Female voices in science fiction and fantasy: a reading list

08 March 2018

We don’t need much of an excuse to read and celebrate the incredible female voices in sci-fi and fantasy, but International Women’s Day is the perfect moment to stop and reflect on some of the newest and most enduring of them.

A quick caveat: this is a snapshot, not an exhaustive list. Such a thing would be impossible. Please celebrate any of your favourite authors with us on the Tor UK Twitter!   

Ursula K. Le Guin

We lost Ursula Le Guin this year. Hopefully the upside of such tragic news is even more readers, new and old, diving into her tender and thought-provoking fiction – from the magic-rich archipelago of The Earthsea Quartet to the 'Utopian' moral conundrums of The Ones Who Walk Away From Omelas.

Le Guin also left her mark on non-fiction, including Steering The Craft, her workbook and meditation on writing itself, and her poetic interpretation of the Tao Te Ching. Few have done as much for the craft, and for the people engaging in it, as she.

Robin Hobb

A prolific and inarguably genre-defining fantasist. Robin Hobb's Realm of the Elderlings is an enduring triumph of world-building, with no fewer than five relatively self-contained trilogies set within it, three of which explore the stories of the truly iconic Fitz and The Fool.

Hobb is a modern master of emotional characterisation, political intrigue, and plots of the densest weave. She shows no signs of stopping anytime soon.

Octavia Butler

Octavia Butler was the first sci-fi author to be awarded the Arthur Fellowship 'Genius Grant' Award in 1995. This was no doubt due to her eerily prescient themes of hybrid human societies and environmental concerns, but her gripping characters and pacing certainly can't have hurt either. An inspiring author to this day, and one who overcame huge societal hurdles (she was a woman, in LA, in the 50s) to help knit the fabric of the genre.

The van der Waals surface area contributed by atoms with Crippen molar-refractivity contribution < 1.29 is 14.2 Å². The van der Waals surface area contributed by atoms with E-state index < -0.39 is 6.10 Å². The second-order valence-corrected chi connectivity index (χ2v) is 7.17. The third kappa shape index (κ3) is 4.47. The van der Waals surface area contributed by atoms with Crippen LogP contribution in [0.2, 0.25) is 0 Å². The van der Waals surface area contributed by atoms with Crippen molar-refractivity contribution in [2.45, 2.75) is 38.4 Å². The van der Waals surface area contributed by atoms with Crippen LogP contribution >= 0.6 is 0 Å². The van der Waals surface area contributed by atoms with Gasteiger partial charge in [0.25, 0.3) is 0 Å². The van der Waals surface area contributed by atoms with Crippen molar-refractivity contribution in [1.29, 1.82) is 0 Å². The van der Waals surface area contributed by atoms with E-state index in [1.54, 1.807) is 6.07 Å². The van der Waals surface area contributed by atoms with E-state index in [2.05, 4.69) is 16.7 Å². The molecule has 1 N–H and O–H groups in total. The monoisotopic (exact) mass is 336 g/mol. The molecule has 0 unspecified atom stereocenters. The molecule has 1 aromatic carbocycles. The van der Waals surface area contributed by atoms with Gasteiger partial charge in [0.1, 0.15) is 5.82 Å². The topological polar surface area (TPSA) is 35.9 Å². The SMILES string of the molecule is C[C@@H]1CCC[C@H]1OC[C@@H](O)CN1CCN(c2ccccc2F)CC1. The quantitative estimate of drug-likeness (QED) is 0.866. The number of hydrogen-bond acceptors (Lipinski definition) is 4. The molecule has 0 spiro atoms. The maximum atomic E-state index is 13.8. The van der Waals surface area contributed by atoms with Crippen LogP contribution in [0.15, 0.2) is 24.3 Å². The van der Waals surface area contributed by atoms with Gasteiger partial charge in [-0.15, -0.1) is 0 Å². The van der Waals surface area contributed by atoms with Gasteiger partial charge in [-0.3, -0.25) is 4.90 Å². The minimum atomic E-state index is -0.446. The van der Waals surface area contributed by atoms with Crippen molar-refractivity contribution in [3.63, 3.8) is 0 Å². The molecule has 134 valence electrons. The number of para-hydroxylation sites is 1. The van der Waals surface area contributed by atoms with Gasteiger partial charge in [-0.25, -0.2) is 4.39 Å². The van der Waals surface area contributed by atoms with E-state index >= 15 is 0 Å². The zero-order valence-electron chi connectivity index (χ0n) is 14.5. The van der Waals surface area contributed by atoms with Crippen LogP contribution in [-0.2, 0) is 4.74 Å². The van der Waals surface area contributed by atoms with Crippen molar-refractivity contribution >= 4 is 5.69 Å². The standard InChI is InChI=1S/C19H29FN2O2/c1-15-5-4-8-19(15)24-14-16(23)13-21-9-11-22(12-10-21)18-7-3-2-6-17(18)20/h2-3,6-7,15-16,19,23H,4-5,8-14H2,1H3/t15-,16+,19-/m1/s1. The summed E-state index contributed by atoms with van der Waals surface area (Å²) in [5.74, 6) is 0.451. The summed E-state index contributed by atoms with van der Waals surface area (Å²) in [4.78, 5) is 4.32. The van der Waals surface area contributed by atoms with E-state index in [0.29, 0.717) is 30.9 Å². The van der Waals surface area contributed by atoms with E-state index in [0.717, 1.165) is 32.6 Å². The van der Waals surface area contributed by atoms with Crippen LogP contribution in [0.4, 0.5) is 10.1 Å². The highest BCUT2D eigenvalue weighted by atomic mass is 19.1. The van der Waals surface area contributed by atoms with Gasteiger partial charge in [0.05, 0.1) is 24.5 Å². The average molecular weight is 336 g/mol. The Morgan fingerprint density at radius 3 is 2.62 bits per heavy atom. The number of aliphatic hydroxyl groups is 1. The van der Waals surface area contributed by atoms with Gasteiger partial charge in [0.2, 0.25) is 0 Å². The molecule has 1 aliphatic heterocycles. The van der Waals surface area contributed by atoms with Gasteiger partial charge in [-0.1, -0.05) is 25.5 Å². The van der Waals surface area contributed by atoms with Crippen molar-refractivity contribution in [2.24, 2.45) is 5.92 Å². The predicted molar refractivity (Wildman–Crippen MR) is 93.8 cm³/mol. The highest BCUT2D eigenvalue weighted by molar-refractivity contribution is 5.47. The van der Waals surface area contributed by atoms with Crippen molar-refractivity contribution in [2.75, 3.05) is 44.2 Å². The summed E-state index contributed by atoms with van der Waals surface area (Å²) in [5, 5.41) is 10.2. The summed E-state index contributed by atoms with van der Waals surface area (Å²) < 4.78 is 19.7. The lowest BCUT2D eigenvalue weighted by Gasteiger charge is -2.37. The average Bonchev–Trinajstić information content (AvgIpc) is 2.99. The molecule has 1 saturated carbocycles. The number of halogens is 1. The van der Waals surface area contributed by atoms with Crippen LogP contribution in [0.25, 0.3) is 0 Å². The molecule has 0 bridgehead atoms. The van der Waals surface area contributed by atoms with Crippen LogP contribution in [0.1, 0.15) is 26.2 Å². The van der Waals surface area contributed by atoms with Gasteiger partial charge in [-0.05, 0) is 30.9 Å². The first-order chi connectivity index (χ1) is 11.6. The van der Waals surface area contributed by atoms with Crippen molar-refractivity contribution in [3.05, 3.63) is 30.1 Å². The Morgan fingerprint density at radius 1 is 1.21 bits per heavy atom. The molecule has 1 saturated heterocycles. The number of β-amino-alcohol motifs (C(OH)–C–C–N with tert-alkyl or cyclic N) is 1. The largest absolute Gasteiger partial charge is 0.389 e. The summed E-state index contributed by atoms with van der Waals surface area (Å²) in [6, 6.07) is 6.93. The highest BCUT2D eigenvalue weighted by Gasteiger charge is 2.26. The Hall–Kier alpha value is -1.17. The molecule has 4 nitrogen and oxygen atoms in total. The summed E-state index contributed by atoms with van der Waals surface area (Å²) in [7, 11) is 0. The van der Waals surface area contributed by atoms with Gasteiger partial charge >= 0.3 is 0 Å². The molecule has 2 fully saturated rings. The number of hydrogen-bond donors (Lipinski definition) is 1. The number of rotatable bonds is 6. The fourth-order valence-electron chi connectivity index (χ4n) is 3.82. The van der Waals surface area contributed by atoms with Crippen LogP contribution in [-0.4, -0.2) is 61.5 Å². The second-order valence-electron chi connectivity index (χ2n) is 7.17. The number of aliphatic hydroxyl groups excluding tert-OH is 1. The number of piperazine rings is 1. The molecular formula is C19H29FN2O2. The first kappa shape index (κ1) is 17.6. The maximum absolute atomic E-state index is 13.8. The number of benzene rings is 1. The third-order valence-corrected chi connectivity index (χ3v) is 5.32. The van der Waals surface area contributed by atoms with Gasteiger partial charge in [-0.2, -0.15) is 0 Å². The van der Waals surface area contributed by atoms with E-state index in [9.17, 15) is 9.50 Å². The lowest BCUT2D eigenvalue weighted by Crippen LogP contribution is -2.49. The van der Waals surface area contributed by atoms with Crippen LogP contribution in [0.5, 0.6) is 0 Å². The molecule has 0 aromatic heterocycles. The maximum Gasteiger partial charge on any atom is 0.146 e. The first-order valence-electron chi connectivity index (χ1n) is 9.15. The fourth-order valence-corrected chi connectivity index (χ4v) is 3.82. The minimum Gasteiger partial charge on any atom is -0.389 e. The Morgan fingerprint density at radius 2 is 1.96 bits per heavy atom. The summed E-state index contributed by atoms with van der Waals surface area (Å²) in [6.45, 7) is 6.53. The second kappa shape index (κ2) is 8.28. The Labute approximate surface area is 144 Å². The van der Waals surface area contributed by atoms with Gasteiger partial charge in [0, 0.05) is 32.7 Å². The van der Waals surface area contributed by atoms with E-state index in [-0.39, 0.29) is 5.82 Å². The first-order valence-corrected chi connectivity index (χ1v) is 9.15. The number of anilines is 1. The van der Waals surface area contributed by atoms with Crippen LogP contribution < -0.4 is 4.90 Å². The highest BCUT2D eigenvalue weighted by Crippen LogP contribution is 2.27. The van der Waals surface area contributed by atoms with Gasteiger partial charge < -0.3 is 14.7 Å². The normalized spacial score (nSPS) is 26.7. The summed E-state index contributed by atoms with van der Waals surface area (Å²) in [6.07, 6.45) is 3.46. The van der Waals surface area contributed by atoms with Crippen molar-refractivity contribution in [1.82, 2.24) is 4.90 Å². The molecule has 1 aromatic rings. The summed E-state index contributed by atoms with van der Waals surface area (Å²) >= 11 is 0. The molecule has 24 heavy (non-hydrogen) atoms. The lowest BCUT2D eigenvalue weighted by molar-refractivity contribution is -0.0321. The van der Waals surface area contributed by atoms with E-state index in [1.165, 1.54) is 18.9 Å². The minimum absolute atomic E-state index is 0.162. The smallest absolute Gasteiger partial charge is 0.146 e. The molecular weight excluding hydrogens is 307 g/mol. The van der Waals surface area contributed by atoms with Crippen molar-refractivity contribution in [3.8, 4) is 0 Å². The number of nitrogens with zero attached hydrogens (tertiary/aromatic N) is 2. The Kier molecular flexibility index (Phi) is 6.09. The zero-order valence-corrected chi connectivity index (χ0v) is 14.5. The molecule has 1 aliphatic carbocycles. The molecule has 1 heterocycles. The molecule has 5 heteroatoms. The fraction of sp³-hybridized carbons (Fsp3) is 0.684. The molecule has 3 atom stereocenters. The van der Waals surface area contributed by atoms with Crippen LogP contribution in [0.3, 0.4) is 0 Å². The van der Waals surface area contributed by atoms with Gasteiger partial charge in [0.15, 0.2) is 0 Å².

Margaret Atwood

The recent TV adaptation of The Handmaid’s Tale has catapulted Atwood into the consciousness of many, without them realising it, which is fitting given the extent of her influence in general. In fact, Atwood is a genre-blurring pioneer, calling her own MaddAddam trilogy ‘speculative fiction’. Just like the dystopia of The Handmaid’s Tale, this is the massively decorated author’s finest skill: showing us gripping, grim alternative futures held together by nothing that doesn’t actually exist in today’s world.

New Voices in Science Fiction and Fantasy 

There is an embarrassment of riches when it comes to contemporary, female-identifying SFF – maybe even a burgeoning golden age.

Just take, for example:

Ann Leckie’s tales of a galaxy-spanning empire run by a malfunctioning hive mind in her Imperial Radch books; Nnedi Okorafor’s pithy, earthy and whip-smart protagonist Binti; the genre-bending and parallel universe travelling exploits of Genevieve Cogman’s Invisible Library series; the fantastic world of Molly Flatt's debut novel The Charmed Life of Alex Moore; the inventive magic systems and rollicking action of Lucy Hounsom’s The Worldmaker trilogy and Susan Dennard's The Witchlands series; the intense cyberpunk of Shattered Minds and False Hearts by Laura Lam; and the alternative-modern day dystopia of Vic James' Dark Gifts trilogy. 

And that's to say (nearly) nothing of Kameron Hurley, N.K Jemisin, Becky Chambers, Naomi Novik and many more – whose incredible characters, themes and authorial voices will no doubt continue to stand out more clearly than ever.



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